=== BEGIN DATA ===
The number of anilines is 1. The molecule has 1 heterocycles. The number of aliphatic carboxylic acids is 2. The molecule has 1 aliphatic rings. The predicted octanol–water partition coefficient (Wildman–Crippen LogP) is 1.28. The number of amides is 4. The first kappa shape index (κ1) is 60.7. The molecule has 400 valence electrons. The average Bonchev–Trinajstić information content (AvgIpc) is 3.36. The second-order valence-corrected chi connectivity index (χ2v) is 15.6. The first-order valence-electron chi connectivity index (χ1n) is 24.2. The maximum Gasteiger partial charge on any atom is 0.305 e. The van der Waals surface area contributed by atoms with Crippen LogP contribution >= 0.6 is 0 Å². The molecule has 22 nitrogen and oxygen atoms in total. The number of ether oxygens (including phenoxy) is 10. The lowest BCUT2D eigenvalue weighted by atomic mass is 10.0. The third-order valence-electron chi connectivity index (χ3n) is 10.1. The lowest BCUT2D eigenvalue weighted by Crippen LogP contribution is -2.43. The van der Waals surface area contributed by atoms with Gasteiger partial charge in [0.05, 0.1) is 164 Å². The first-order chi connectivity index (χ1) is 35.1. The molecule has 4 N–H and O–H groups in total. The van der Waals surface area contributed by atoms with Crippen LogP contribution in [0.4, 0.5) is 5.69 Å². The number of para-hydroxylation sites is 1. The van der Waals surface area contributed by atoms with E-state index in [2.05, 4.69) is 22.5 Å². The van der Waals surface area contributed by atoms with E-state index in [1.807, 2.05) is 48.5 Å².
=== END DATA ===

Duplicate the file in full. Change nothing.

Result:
The number of anilines is 1. The molecule has 1 heterocycles. The number of aliphatic carboxylic acids is 2. The molecule has 1 aliphatic rings. The predicted octanol–water partition coefficient (Wildman–Crippen LogP) is 1.28. The number of amides is 4. The first kappa shape index (κ1) is 60.7. The molecule has 400 valence electrons. The average Bonchev–Trinajstić information content (AvgIpc) is 3.36. The second-order valence-corrected chi connectivity index (χ2v) is 15.6. The first-order valence-electron chi connectivity index (χ1n) is 24.2. The maximum Gasteiger partial charge on any atom is 0.305 e. The van der Waals surface area contributed by atoms with Crippen LogP contribution >= 0.6 is 0 Å². The molecule has 22 nitrogen and oxygen atoms in total. The number of ether oxygens (including phenoxy) is 10. The lowest BCUT2D eigenvalue weighted by atomic mass is 10.0. The third-order valence-electron chi connectivity index (χ3n) is 10.1. The lowest BCUT2D eigenvalue weighted by Crippen LogP contribution is -2.43. The van der Waals surface area contributed by atoms with Gasteiger partial charge in [0.05, 0.1) is 164 Å². The first-order chi connectivity index (χ1) is 35.1. The molecule has 4 N–H and O–H groups in total. The van der Waals surface area contributed by atoms with Crippen LogP contribution in [0.4, 0.5) is 5.69 Å². The number of para-hydroxylation sites is 1. The van der Waals surface area contributed by atoms with E-state index in [2.05, 4.69) is 22.5 Å². The van der Waals surface area contributed by atoms with E-state index in [1.807, 2.05) is 48.5 Å².